Tamilnadu India Tourism
Tamilnadu is a tourist paradise. A glorious culture. A rich tapestry of
history . A nature's paradise of blue beaches and clear skies a modern state.
To get a full view of this enchanting state, you are most welcome to Tamilnadu
You can revel on the Marina beach or go cruising in the theme parks or let
your mind rest in peace in the midst of magnificent-temples.
You may walk through the living traditions and relive the timeless past.
Holidaying in Tamilnadu will cool your feelings and carry home happy memories.
Come to this land to enjoy the splendour.
The history of the Tamils presents an exciting pageant of a powerful civilization
whose origin dates back to ancient times. It is clear that the Tamils, who
belong to the Dravidian race, were the first major occupants of the country
and settled in the north-western part of India long before the coming of
the Indo-Aryans. Excavations have revealed that the features of the people
of the Indus Valley Civilization bore a strong resemblance to this race.
Places to See
Chennai is a city where the traditional and the modern blend in life everywhere.
From traditional vegetarian fair to fast foods, from nine-yard sarees to
the latest in fashion, from ancient temple architecture to modern high-rise
- with Indo-Saracenic and Victorian as stops along the way - from classical
music and dance to discos throbbing to heady beats, Chennai has them all
and many more vivid contrasts that are a pleasant surprise. And perhaps
the most striking of them all is that here is a modern metropolis with beaches,
parks and even sanctuaries in the heart of the City. Chennai offers a wealth
of nature and a rich historic past to visitors in the ambience of a city
with every modern facility.
The third largest city of the state, Coimbatore, the headquarters of a district
of the same name, is one of the most industrialised cities in Tamil Nadu.
Known as the textile capital of South India or the Manchester of the South,
the city is situated on the banks of the river Noyyal. Coimbatore existed
even prior to the 2nd century AD as a small tribal village capital called
Kongunad until it was brought under Chola control in the 2nd or 3rd century
AD by Karikalan, the first of the early Cholas. Among its other great rulers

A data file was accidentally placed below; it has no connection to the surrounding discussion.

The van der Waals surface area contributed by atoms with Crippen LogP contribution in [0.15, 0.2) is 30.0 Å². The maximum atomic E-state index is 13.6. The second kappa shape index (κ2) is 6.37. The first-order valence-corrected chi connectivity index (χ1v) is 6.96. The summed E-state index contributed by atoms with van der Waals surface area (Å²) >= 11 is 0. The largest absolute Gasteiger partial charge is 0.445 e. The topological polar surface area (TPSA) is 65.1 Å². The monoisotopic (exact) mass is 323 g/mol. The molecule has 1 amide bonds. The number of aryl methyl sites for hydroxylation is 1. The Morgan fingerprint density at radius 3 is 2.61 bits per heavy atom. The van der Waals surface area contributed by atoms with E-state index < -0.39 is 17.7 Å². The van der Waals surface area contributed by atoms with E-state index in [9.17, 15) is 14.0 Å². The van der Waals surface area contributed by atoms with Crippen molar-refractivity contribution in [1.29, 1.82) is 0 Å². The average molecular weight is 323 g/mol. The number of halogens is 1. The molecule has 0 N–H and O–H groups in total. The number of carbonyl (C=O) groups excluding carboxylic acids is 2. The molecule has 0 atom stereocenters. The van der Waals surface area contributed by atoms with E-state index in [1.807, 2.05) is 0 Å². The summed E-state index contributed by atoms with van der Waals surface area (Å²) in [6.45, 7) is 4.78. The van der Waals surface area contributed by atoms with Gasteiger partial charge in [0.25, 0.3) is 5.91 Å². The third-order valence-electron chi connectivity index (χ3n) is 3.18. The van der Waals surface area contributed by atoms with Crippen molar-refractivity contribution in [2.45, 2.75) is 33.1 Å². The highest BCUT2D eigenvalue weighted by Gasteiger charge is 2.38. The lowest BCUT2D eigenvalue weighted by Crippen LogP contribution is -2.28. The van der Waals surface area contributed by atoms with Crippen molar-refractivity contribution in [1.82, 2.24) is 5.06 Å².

were the Rashtrakutas, Chalukyas, Pandyas, Hoysalas and the Vijayanagara
kings. When Kongunad fell to the British along with the rest of the state,
its name was changed to Coimbatore and it is by this name that it is known
today, except in Tamil, in which it is called Kovai.
Ancient Kanchipuram, the city of thousand temples, is one of the seven most
sacred pilgrim centres for the Hindus. There now remain about 126 temples
in Kanchi and a few more in its outskirts. The city was the capital of the
Early Cholas as far back as the 2nd century BC and a Pallava capital between
the 6th and 8th centuries.
Surrounded by Majestic Hills and the plains bordered by colourful sea-shores,
fringed with coconut trees and paddy fields, here and there are few elevated
patches of red cliffs with undulating valleys and plains between the mountainous
terrain and the sea - coast, so closely interwoven with Temples and Churches
and other edifices lies the district, 'Kanyakumari'. ( The district name
is spelled as ' Kanniyakumari ' in official records which is in tune with
the spoken name of the district in Tamil language) . With an area of 1672
sq.km. it occupies 1.29% of the total extent of Tamil Nadu.
Madurai, probably over 2500 years old, is the oldest city in Tamil Nadu.
Its origin and name emerge from a misty and lovely legend. In a forest near
a lotus pond, Indra, King of Gods, Worshipped Lord Siva as a Swayambu Lingam.
At this hallowed spot, the Pandyan monarch Kulasekhara built a great temple
and clearing the forest, he created a lotus- shaped city around the temple.
On the day the city was to be named, Lord Siva appeared at the ceremony.
As he blessed the land and its people, divine nectar (Mathuram) was showered
on the city from his matted locks.
World famous for its shore temples, Mahabalipuram, was the second capital
of the Pallava kings of Kanchipuram. 58 kilometres from Madras on the Bay
of Bengal, this tiny sea side village of Mahabalipuram, is set in a boulder
strewn landscape. Tourists are drawn to this place by its miles of unspoiled
beach and rock-cut art. The sculpture of this place, is particularly interesting,
because it shows scenes of day-to- day life, in contrast to the rest of
the state of Tamil Nadu, where carvings generally depict gods and goddesses.
Ootacamund or Udhagamandalam, which stands 7,349 feet above sea level in
the Nilgiris, is known as the Queen of southern hill resorts of India. Ooty,
as it is popularly known, spreads over 36 square miles, and the temperature
ranges from 25 degree celsius in summers, to near freezing in winters. This
famous hill station is at the junction of Tamil Nadu, Kerala and Karnataka,
three southern states of India. It was founded by the Britishers, in the
early part of the 19th century, to serve as summer headquarters for the
government of Madras. Before that time, the area was inhabited by Todas.
These tribal people still inhabit the area, but only around 3000 remain.
Rameswaram, a small island in the Gulf of Mannar, is a major pilgrim centre
.It is connected to the mainland by road and rail bridges. Rameswaram is
holy, because Sri Rama, on his return from Sri Lanka, offered his thanks
to Lord Shiva and performed pooja to wash away his sins which he got by
killing Demon King, Ravana. Rameswaram is known for its theerthas( wells
) in and around the main temple. This place is equally sacred to both Vaishnavites